Refactoring Refactoring is this concept of changing the structure of your code so as to make it better organized and more usable, while at the same time preserving the correctness of execution. So in this module we'll take a look at Rider's different code refactorings, and how they work. Here's what we're going to see as part of this module. First of all we'll take a look at what's probably the most common kind of refactoring, the rename refactor, and where you just want to rename a class or some kind of symbol, and you want the change to be propagated throughout all the places where that symbol is being used. Then we'll take a look at the different introduce refactorings, those refactorings, just as the name suggests, they introduce a variable or a parameter, or they introduce some new piece of code essentially. Then we'll take a look at extract and inline method, which allows you to take a chunk of a method, and put it into a separate method, and then return back by inlining what you've just extracted. Then we'll discuss distracting interfaces and classes, and working with inheritance hierarchies and kind of pulling members up, pushing members down, that sort of thing. Then we'll take a look at a few more refactorings, which are a bit more difficult to categorize, there are lots of things like, for example, changing a constructor into a factory method, and we'll finish off the module with a discussion of refactorings available not just on individual class and class members, but on files and entire project structures.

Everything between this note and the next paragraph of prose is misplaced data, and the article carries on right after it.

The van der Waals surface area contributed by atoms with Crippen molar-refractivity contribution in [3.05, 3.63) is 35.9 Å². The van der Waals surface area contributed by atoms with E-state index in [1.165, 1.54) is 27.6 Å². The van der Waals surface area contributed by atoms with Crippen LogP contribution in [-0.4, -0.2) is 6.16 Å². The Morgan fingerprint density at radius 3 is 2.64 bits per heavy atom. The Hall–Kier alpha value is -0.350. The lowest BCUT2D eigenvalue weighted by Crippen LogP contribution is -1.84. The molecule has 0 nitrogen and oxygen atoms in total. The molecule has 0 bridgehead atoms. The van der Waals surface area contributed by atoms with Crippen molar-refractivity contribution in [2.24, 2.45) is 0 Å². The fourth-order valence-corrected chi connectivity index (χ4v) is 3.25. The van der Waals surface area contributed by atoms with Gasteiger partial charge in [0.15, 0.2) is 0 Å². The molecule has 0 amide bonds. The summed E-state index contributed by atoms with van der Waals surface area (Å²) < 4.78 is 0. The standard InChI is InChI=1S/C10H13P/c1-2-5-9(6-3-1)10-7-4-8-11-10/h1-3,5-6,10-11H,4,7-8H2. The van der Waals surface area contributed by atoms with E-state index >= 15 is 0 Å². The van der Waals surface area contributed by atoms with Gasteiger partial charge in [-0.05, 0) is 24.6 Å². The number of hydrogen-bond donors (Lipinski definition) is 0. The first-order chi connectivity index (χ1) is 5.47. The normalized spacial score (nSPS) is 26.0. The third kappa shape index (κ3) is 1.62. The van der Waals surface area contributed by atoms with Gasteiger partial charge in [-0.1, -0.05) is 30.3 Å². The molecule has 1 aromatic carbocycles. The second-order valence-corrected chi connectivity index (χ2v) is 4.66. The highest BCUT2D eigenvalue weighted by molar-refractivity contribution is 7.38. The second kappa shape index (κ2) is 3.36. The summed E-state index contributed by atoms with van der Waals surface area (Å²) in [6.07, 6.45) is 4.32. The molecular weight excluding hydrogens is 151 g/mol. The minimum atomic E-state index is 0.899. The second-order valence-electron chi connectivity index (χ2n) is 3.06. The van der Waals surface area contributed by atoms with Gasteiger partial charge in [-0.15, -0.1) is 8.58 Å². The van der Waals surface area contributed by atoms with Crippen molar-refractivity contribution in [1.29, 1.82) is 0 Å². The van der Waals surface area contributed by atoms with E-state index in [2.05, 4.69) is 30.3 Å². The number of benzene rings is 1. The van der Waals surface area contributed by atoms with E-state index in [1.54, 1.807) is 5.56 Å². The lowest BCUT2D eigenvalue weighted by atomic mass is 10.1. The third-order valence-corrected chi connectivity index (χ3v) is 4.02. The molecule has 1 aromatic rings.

Additional Functionality Hi there. In this module we're going to take a look at a few more pieces of functionality, which Rider provides. So here's what we're going to see. First of all, we'll take a look at something called Quick Switch Scheme. Now this is another menu that lets you quickly change the presentation style of the entire IDE. Then we'll talk about scratch files, what they are for, and how they can be used. We'll take a look at the terminal once again, and we'll find a nice and interesting use for the terminal. We'll talk about the support for the different source control systems. And finally we'll take a look at some examples of support for WPF.